Wave of lawsuits targets Detroit commercial property owners
A legal blitz against owners of long-standing vacant commercial properties is underway.
Why it matters: The city has filed nearly a dozen lawsuits so far this year with the promise of more to come in an unprecedented burst of legal action to reverse decades of neglect.
- The suits target some of Detroit's most well-known vacant and blighted properties, which have impeded development in neighborhoods and along commercial corridors for decades.
- The strategy is to either force property owners to fix up the structures or cede control to the city so they can be demolished or redeveloped.
Driving the news: The city's most recent filing is against owners of the former Mammoth shopping center on the west side that has been vacant for about 20 years.
- Other targeted properties include Perfecting Church at Woodward and 7 Mile and several vacant buildings owned by prominent investor Dennis Kefallinos.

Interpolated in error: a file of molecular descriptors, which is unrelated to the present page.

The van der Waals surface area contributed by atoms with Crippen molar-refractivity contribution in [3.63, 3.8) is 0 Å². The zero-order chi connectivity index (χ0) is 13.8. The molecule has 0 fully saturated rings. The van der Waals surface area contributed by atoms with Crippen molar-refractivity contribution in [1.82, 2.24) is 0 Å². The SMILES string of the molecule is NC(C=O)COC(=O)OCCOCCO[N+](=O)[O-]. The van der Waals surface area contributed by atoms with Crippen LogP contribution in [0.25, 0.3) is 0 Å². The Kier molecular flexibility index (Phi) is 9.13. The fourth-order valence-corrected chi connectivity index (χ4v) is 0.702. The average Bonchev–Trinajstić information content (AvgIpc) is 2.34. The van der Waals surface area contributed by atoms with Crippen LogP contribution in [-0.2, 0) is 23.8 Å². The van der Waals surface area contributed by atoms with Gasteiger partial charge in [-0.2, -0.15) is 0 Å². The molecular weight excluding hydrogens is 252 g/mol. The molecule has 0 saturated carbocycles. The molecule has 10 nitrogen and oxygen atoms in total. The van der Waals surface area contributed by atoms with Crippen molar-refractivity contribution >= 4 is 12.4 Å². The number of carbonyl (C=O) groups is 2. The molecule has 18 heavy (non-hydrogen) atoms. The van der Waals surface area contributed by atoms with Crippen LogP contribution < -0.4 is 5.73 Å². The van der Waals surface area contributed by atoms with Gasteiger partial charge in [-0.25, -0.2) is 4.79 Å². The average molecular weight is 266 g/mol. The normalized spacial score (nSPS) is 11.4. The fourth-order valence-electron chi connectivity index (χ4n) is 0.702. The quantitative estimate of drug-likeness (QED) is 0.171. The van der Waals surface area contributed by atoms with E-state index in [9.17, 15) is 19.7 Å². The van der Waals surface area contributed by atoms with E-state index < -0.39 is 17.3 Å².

What they're saying: "You've got Perfecting on 7 Mile and Woodward, you've got the Mammoth building on Grand River and Greenfield — for 20 years have stood vacant, for 20 years no progress, for 20 years no activity," Detroit's corporation counsel Conrad Mallett said last week at a press conference.
- "That would not be the case in any other metropolitan city across the United States."
State of play: The campaign is an extension of the M100 — the mayor's ever-evolving list of vacant commercial buildings to be redeveloped or demolished.
Between the lines: Detroit is using a portion of its federal ARPA dollars to hire lawyers for the effort.
- Untangling ownership is part of the work. Some properties are shuffled between various individuals and companies to confuse regulators, which Mallett addressed with a warning last week: "You can run but you cannot hide."
The other side: Some owners say they are still working on developing their properties.
- Purported Mammoth building owner Herb Strather crashed the city's press conference about the lawsuit and said he's trying to build a mixed-use development with restaurants and 100 residential units. "We're happy they're tearing it down. You don't have to sue me. I'll sign right now. Let's tear the building down!"
- "I like to preserve buildings and save them instead of demolish them," Kefallinos told Crain's. "I know it takes too long, but we're going to continue working on it."
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